So how did I go from eating pavlova exactly once during my Texan childhood to making it thirty-odd years later? Well, the answer is simple. I had leftover egg whites, a fresh jar of Lazy Lemon Curd, got a little over-ambitious with my berry purchasing, and I always have heavy cream. When life gives you those things, make Pavlova with Lemon Curd & Berries.

Like most things that rely whipped egg whites and sugar for structure, pavlova is incredibly simple to make. The most important step in the whole process is ensuring that your mixing bowl and mixer attachment are super clean and dry so that you end up with airy results and not sad egg white soup.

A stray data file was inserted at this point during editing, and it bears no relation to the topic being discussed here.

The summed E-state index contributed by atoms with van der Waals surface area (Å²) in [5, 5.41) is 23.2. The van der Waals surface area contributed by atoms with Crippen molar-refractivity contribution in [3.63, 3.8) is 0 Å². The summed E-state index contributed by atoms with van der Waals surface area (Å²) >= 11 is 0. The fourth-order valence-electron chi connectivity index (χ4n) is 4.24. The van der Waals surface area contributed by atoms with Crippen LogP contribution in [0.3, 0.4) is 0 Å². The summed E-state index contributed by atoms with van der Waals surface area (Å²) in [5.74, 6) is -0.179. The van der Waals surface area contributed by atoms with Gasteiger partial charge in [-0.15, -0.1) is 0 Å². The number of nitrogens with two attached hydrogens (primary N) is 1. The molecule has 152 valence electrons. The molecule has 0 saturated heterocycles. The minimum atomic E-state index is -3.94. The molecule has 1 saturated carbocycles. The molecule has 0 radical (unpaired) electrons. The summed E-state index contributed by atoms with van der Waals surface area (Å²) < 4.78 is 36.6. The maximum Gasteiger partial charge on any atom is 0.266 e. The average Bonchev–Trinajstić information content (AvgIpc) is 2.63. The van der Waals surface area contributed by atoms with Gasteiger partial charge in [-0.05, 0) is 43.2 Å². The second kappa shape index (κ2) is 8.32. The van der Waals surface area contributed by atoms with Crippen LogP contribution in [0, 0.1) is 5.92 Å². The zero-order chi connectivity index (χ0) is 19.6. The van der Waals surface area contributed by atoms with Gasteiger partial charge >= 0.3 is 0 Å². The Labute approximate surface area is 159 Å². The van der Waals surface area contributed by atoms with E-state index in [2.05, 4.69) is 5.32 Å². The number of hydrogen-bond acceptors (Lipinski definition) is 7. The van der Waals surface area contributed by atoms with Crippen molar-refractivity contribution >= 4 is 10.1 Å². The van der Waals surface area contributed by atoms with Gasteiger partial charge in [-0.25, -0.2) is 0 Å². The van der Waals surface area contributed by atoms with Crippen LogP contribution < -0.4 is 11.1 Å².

The actual work of making meringue is just gradually combining egg whites, salt, sugar, cornstarch, vanilla and vinegar while your mixer works overtime to create stiff peaks. After that, form your meringue into a cake on a parchment-lined sheet pan and bake it very low and slow before letting it cool completely in the oven.

Now, I have good news and bad news. The good news is that baked, cooled pavlova meringue can be made up to three days before you serve it. The bad news is that once you start piling toppings on it, your pavlova isn’t long for this world. Glossy, crisp, marshmallowy meringue is fleeting, so don’t assemble your pavlova until right before you want to serve it. But then, do it up!

Pavlova with Lemon Curd & Berries

Obviously, I went the lemon curd/whipped cream/fresh berries route here, but feel free to go wild with your pavlova toppings. Change the fruit to mango, pineapple, cherries or peaches! Grate on chocolate! Scatter toasted coconut over the top! Use key lime curd in place of lemon and sprinkle crushed graham crackers on there. Key Lime Pie-vlova, anyone?!